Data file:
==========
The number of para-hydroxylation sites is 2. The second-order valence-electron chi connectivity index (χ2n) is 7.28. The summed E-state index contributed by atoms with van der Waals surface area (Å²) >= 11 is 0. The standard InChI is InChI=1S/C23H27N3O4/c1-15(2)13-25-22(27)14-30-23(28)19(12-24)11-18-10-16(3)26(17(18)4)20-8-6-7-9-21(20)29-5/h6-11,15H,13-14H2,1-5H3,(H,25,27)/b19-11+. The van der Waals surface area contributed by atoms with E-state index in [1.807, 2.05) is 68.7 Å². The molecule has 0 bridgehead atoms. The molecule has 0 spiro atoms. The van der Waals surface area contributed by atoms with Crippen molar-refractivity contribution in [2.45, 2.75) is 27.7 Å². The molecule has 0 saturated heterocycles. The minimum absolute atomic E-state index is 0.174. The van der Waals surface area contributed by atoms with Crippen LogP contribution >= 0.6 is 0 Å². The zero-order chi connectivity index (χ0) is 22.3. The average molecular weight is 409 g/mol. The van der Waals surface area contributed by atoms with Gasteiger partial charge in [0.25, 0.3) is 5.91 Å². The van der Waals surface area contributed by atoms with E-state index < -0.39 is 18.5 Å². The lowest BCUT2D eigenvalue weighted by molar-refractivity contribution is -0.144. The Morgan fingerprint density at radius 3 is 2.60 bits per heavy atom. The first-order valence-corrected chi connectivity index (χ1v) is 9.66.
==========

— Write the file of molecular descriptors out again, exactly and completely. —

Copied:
The number of para-hydroxylation sites is 2. The second-order valence-electron chi connectivity index (χ2n) is 7.28. The summed E-state index contributed by atoms with van der Waals surface area (Å²) >= 11 is 0. The standard InChI is InChI=1S/C23H27N3O4/c1-15(2)13-25-22(27)14-30-23(28)19(12-24)11-18-10-16(3)26(17(18)4)20-8-6-7-9-21(20)29-5/h6-11,15H,13-14H2,1-5H3,(H,25,27)/b19-11+. The van der Waals surface area contributed by atoms with E-state index in [1.807, 2.05) is 68.7 Å². The molecule has 0 bridgehead atoms. The molecule has 0 spiro atoms. The van der Waals surface area contributed by atoms with Crippen molar-refractivity contribution in [2.45, 2.75) is 27.7 Å². The molecule has 0 saturated heterocycles. The minimum absolute atomic E-state index is 0.174. The van der Waals surface area contributed by atoms with Crippen LogP contribution >= 0.6 is 0 Å². The zero-order chi connectivity index (χ0) is 22.3. The average molecular weight is 409 g/mol. The van der Waals surface area contributed by atoms with Gasteiger partial charge in [0.25, 0.3) is 5.91 Å². The van der Waals surface area contributed by atoms with E-state index < -0.39 is 18.5 Å². The lowest BCUT2D eigenvalue weighted by molar-refractivity contribution is -0.144. The Morgan fingerprint density at radius 3 is 2.60 bits per heavy atom. The first-order valence-corrected chi connectivity index (χ1v) is 9.66.